It’s not every day that an award-winning chef trades in their fine-dining apron to open up a fried chicken joint. But so the delicious story goes for Viet Pham, who along with his wife, Alexis, owns Park City’s Pretty Bird Hot Chicken (1775 Prospector Ave, prettybirdchicken.com), a fast-casual eatery specializing in Pham’s signature hot-and-spicy chicken.
Prior to opening Pretty Bird (which also has locations in Salt Lake City), Pham was co-owner, with Bowman Brown, of Forage, one of Utah’s most lauded fine-dining restaurants. Why would a talent like Pham, with so much technical ability, creativity, and chops in the kitchen, transition from polished flatware to finger foods? According to Pham, it’s possible he’s jaded from years working in the restaurant industry, or maybe he’s just becoming a grumpy old man, but the truth is sometimes he just wants to eat where he can put his elbows on the table.
“There are a few things that I really love about fine dining—and a few things I really hate,” he says. “It’s exciting when you’re young and learning all these techniques and finding your way as a chef. But then, there is so much ego that’s involved, as well, so the whole fine-dining experience ends up being really pretentious. To me, there’s nothing more pretentious than telling people why they should eat something and building a long narrative around a dish. It made sense at the time, but I just got tired of it and wanted to cook food that was familiar and comforting.”
Pham notes that nearly all cultures have a version of fried chicken, and while the food may be casual (unless, of course, you decide to pair your poultry with a bottle of Dom Perignon, a.k.a. the Dom P + Pretty B, available on the menu for dine-in only), his cooking techniques and quest for fried chicken nirvana are not. If you recall, Pham’s pursuit of perfection resulted in him beating celebrity chef Bobby Flay not once but twice on the Food Network cooking show Iron Chef America—one of those times by making hot chicken.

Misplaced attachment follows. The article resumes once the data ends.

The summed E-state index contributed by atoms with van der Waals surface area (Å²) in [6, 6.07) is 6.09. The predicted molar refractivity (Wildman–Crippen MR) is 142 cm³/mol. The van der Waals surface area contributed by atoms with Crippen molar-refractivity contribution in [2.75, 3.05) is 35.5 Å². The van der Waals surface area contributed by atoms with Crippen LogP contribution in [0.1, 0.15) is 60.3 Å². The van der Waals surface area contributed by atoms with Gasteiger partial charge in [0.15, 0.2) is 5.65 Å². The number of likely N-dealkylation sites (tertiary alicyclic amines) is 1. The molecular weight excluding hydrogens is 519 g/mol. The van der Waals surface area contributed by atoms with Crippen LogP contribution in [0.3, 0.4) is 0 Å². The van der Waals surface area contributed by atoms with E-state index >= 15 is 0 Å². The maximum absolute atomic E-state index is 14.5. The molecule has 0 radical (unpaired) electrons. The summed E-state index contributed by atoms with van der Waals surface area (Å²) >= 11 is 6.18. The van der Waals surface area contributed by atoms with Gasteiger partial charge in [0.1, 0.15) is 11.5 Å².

“Even to this day, I’m still working on perfecting the spices and our buns,” says Pham. “I just want to give customers something that’s consistent and delicious; to me, that’s what matters most.”
As to the question of how the name Pretty Bird was chosen, the answer is not that a team of savvy marketing researchers selected the moniker—according to Pham, it was inspired by a scene from the movie Dumb & Dumber. A far cry from fine dining, but that’s part of the fun. As Pham puts it, “Life is too short to be uptight.”